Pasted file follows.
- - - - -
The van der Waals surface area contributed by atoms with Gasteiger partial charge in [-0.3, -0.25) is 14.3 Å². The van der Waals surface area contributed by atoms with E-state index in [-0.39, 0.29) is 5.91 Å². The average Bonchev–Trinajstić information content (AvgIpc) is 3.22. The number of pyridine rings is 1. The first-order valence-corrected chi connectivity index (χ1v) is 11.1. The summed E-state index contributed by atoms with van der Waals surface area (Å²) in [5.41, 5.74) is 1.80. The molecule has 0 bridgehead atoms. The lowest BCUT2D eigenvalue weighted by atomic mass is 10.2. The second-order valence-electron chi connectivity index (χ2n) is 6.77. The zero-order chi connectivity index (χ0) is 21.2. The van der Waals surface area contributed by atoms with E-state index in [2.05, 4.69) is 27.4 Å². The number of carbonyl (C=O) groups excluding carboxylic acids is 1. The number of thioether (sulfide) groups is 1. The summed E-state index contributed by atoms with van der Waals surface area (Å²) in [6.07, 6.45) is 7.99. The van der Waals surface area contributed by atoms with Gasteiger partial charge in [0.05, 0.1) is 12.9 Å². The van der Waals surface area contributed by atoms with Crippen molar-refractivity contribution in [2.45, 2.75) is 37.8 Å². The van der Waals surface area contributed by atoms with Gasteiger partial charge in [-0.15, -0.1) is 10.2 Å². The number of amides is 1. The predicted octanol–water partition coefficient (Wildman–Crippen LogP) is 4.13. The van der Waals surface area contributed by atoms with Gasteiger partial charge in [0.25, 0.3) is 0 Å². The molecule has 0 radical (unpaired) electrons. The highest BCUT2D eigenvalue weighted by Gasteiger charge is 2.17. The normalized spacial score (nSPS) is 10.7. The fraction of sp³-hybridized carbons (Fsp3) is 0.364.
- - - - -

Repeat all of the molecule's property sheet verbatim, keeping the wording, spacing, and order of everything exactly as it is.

The van der Waals surface area contributed by atoms with Gasteiger partial charge in [-0.3, -0.25) is 14.3 Å². The van der Waals surface area contributed by atoms with E-state index in [-0.39, 0.29) is 5.91 Å². The average Bonchev–Trinajstić information content (AvgIpc) is 3.22. The number of pyridine rings is 1. The first-order valence-corrected chi connectivity index (χ1v) is 11.1. The summed E-state index contributed by atoms with van der Waals surface area (Å²) in [5.41, 5.74) is 1.80. The molecule has 0 bridgehead atoms. The lowest BCUT2D eigenvalue weighted by atomic mass is 10.2. The second-order valence-electron chi connectivity index (χ2n) is 6.77. The zero-order chi connectivity index (χ0) is 21.2. The van der Waals surface area contributed by atoms with E-state index in [2.05, 4.69) is 27.4 Å². The number of carbonyl (C=O) groups excluding carboxylic acids is 1. The number of thioether (sulfide) groups is 1. The summed E-state index contributed by atoms with van der Waals surface area (Å²) in [6.07, 6.45) is 7.99. The van der Waals surface area contributed by atoms with Gasteiger partial charge in [0.05, 0.1) is 12.9 Å². The van der Waals surface area contributed by atoms with Crippen molar-refractivity contribution in [2.45, 2.75) is 37.8 Å². The van der Waals surface area contributed by atoms with Gasteiger partial charge in [-0.15, -0.1) is 10.2 Å². The number of amides is 1. The predicted octanol–water partition coefficient (Wildman–Crippen LogP) is 4.13. The van der Waals surface area contributed by atoms with Gasteiger partial charge in [0.25, 0.3) is 0 Å². The molecule has 0 radical (unpaired) electrons. The highest BCUT2D eigenvalue weighted by Gasteiger charge is 2.17. The normalized spacial score (nSPS) is 10.7. The fraction of sp³-hybridized carbons (Fsp3) is 0.364.